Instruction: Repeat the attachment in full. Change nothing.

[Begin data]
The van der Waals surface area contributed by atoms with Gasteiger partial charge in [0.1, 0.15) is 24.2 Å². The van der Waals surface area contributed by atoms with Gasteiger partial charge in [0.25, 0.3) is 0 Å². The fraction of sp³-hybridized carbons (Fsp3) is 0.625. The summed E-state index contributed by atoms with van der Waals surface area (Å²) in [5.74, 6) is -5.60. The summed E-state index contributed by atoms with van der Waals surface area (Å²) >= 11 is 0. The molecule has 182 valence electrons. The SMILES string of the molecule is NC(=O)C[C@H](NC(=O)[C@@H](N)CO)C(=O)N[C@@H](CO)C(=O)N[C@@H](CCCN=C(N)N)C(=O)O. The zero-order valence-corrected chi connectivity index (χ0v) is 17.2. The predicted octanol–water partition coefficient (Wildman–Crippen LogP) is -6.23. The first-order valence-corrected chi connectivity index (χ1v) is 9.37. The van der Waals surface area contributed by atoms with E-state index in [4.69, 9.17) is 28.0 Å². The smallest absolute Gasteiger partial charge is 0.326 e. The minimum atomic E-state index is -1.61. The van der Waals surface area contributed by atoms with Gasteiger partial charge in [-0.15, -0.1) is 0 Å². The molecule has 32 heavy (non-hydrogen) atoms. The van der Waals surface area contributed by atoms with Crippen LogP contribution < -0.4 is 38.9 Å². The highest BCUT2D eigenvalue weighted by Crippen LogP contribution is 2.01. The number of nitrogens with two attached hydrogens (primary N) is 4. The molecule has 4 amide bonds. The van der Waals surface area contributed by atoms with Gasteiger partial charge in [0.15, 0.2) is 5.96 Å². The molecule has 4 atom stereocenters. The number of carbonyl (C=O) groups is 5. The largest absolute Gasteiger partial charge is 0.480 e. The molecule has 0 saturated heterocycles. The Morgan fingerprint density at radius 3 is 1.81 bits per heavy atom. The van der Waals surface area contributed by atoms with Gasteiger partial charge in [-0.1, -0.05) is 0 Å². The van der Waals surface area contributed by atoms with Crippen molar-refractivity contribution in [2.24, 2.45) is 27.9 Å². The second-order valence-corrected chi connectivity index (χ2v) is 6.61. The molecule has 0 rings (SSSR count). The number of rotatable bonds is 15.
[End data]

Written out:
The van der Waals surface area contributed by atoms with Gasteiger partial charge in [0.1, 0.15) is 24.2 Å². The van der Waals surface area contributed by atoms with Gasteiger partial charge in [0.25, 0.3) is 0 Å². The fraction of sp³-hybridized carbons (Fsp3) is 0.625. The summed E-state index contributed by atoms with van der Waals surface area (Å²) in [5.74, 6) is -5.60. The summed E-state index contributed by atoms with van der Waals surface area (Å²) >= 11 is 0. The molecule has 182 valence electrons. The SMILES string of the molecule is NC(=O)C[C@H](NC(=O)[C@@H](N)CO)C(=O)N[C@@H](CO)C(=O)N[C@@H](CCCN=C(N)N)C(=O)O. The zero-order valence-corrected chi connectivity index (χ0v) is 17.2. The predicted octanol–water partition coefficient (Wildman–Crippen LogP) is -6.23. The first-order valence-corrected chi connectivity index (χ1v) is 9.37. The van der Waals surface area contributed by atoms with E-state index in [4.69, 9.17) is 28.0 Å². The smallest absolute Gasteiger partial charge is 0.326 e. The minimum atomic E-state index is -1.61. The van der Waals surface area contributed by atoms with Gasteiger partial charge in [-0.15, -0.1) is 0 Å². The molecule has 32 heavy (non-hydrogen) atoms. The van der Waals surface area contributed by atoms with Crippen LogP contribution < -0.4 is 38.9 Å². The highest BCUT2D eigenvalue weighted by Crippen LogP contribution is 2.01. The number of nitrogens with two attached hydrogens (primary N) is 4. The molecule has 4 amide bonds. The van der Waals surface area contributed by atoms with Gasteiger partial charge in [0.15, 0.2) is 5.96 Å². The molecule has 4 atom stereocenters. The number of carbonyl (C=O) groups is 5. The largest absolute Gasteiger partial charge is 0.480 e. The molecule has 0 saturated heterocycles. The Morgan fingerprint density at radius 3 is 1.81 bits per heavy atom. The van der Waals surface area contributed by atoms with Gasteiger partial charge in [-0.1, -0.05) is 0 Å². The van der Waals surface area contributed by atoms with Crippen molar-refractivity contribution in [2.24, 2.45) is 27.9 Å². The second-order valence-corrected chi connectivity index (χ2v) is 6.61. The molecule has 0 rings (SSSR count). The number of rotatable bonds is 15.